How It’s Made
Step one, as with most coffee, is the grinding. As we mentioned, Greek coffee uses an extremely fine grind, sometimes called a Turkish grind. This type of grind creates grounds that are essentially powdered, reaching a similar texture to espresso powder (no, they’re not the same thing).
The downside to this is that an inexpensive grinder probably isn’t going to cut it. You’ll probably need a pretty good burr grinder if you want to get the job done right. And, trust us, you do. If the grind isn’t super fine, drinking this could be a nightmare since the grounds are left in the cup.
Briki + Brewing
First, let’s start with what exactly a briki is. At a basic level, it is a tall, thin pot. It has a long handle that angles upwards from the rim. As important as the shape though, is the size of the briki used for brewing. They’re usually sold in sizes labelled 2, 4 or 6 cups.
The briki should have the capacity to hold the number of servings being brewing plus one. The extra room is for the foam to rise. Too much extra room and the foam ends up with the wrong texture. Not enough room and you end up with a mess and not nearly enough foam.
As far as actually brewing, first, water is added to the briki. Then, the briki is placed on a medium to low heat stove. The coffee grounds and sugar are then mixed in.
Once throughly mixed, the brew is allowed to sit as bubbles begin to rise and the brew approaches a boil. When enough foam, called Kaïmaki, has gathered, the brew is quickly removed from the heat to avoid spillage.
Important note for DIY-ers:
Do not get the measurement term “cups” confused with servings! Greek coffee is traditionally served in demitasse cups, which hold 2.5-3 oz. There are 8 oz in a cup. So [insert math here], you can serve about 6 people with a 2 cup briki, 11 with a 4 cup, and 16 with a 6 cup. Are you starting to see why this thing is usually used to serve a group of friends?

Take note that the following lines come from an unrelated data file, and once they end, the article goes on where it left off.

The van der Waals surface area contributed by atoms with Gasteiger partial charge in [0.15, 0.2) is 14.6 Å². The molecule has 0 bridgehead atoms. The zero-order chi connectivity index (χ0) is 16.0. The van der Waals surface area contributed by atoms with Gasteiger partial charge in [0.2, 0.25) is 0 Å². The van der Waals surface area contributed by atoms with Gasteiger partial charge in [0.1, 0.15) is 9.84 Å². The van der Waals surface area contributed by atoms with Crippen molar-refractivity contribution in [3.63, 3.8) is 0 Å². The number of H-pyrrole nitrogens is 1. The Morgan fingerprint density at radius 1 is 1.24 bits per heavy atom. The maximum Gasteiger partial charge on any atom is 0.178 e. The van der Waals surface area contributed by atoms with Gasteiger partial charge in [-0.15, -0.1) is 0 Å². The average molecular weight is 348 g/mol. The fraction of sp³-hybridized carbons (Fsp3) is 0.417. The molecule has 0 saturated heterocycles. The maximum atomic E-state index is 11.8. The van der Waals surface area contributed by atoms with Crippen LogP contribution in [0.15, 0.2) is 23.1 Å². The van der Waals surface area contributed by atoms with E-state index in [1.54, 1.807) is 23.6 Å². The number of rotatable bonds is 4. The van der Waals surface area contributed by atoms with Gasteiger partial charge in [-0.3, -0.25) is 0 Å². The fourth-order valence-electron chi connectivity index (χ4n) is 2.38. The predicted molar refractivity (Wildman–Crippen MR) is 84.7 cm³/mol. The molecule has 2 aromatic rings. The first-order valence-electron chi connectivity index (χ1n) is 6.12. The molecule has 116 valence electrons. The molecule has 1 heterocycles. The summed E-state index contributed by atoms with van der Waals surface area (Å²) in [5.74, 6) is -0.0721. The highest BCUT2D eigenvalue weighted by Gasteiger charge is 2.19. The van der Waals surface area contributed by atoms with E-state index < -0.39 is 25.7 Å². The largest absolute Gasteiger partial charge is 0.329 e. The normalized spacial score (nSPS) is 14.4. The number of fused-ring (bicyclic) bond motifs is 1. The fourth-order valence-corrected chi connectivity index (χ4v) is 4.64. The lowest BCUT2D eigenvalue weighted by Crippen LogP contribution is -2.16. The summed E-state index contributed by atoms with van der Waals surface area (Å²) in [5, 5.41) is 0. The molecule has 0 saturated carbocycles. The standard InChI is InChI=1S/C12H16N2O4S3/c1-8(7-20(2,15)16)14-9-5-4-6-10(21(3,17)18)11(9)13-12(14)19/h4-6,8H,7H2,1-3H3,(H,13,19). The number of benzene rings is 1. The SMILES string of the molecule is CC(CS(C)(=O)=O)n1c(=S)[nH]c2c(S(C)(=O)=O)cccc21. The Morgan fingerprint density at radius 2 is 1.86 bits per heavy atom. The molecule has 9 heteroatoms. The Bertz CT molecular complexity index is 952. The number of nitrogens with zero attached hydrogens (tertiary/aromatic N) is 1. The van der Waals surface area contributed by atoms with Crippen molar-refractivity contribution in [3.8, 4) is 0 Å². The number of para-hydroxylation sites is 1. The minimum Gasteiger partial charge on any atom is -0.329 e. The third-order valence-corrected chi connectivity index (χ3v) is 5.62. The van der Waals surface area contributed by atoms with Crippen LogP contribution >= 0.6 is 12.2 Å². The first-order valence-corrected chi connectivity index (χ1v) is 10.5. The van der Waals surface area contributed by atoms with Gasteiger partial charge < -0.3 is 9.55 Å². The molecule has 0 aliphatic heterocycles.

If you’re using bigger cups or full sized mugs, the math will work out differently. But all the same, be aware of how much beverage you’re probably going to be serving before you buy a briki.
Demitasse Cups + Serving
Demitasse cups are the same cups used for espresso, so they’re pretty small, holding between a quarter and a third of a cup of coffee. Since Greek coffee, like espresso, is super concentrated, that serving size is usually plenty.
The beverage is typically served without sides of sugar or milk since the sugar content is determined before brewing and honestly, milk isn’t going to fit. Plus, it’s intended to be consumed black anyway. You’ll probably find it served alongside a glass of water and perhaps some sugary treats.
How to Drink it
Drinking coffee might seem like a no-brainer. But the method of drinking this particular style of drink is just as important, if not more so, than the way it’s brewed. Remember how we mentioned that drinking this coffee is a big part of Greek culture? Here’s why.
Greek coffee is a social drink. It is consumed at an extremely relaxed pace typically at social gatherings or intimate, local cafes. Patience is key with this drink because the grounds need time to settle at the bottom of the cup. Otherwise, you’re just asking for a rather unpleasant experience.
Greek coffee breaks can easily run into hour and a half gatherings. So the point is to sit back, sip, and chat with friends or colleagues.